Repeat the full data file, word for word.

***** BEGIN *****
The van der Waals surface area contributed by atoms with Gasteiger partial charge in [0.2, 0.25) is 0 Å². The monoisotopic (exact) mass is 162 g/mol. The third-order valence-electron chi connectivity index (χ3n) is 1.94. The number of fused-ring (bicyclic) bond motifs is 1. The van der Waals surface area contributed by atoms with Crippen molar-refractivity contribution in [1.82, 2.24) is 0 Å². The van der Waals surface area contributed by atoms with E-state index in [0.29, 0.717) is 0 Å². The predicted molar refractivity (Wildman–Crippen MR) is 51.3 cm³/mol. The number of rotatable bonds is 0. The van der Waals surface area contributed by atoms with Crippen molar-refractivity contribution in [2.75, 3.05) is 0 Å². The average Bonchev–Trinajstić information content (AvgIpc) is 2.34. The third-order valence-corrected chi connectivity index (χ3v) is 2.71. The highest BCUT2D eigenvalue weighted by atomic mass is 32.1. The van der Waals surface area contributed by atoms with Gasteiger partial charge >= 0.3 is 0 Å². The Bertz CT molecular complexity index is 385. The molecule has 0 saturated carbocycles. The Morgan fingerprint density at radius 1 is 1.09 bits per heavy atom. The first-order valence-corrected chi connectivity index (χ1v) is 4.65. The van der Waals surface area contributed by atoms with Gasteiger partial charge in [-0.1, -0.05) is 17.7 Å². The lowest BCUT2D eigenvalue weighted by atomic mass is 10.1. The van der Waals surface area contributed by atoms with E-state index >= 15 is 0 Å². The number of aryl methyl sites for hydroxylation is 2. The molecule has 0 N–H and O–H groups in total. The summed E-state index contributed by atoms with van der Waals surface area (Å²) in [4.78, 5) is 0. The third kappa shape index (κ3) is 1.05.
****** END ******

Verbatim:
The van der Waals surface area contributed by atoms with Gasteiger partial charge in [0.2, 0.25) is 0 Å². The monoisotopic (exact) mass is 162 g/mol. The third-order valence-electron chi connectivity index (χ3n) is 1.94. The number of fused-ring (bicyclic) bond motifs is 1. The van der Waals surface area contributed by atoms with Crippen molar-refractivity contribution in [1.82, 2.24) is 0 Å². The van der Waals surface area contributed by atoms with E-state index in [0.29, 0.717) is 0 Å². The predicted molar refractivity (Wildman–Crippen MR) is 51.3 cm³/mol. The number of rotatable bonds is 0. The van der Waals surface area contributed by atoms with Crippen molar-refractivity contribution in [2.75, 3.05) is 0 Å². The average Bonchev–Trinajstić information content (AvgIpc) is 2.34. The third-order valence-corrected chi connectivity index (χ3v) is 2.71. The highest BCUT2D eigenvalue weighted by atomic mass is 32.1. The van der Waals surface area contributed by atoms with Gasteiger partial charge >= 0.3 is 0 Å². The Bertz CT molecular complexity index is 385. The molecule has 0 saturated carbocycles. The Morgan fingerprint density at radius 1 is 1.09 bits per heavy atom. The first-order valence-corrected chi connectivity index (χ1v) is 4.65. The van der Waals surface area contributed by atoms with Gasteiger partial charge in [-0.1, -0.05) is 17.7 Å². The lowest BCUT2D eigenvalue weighted by atomic mass is 10.1. The van der Waals surface area contributed by atoms with E-state index >= 15 is 0 Å². The number of aryl methyl sites for hydroxylation is 2. The molecule has 0 N–H and O–H groups in total. The summed E-state index contributed by atoms with van der Waals surface area (Å²) in [4.78, 5) is 0. The third kappa shape index (κ3) is 1.05.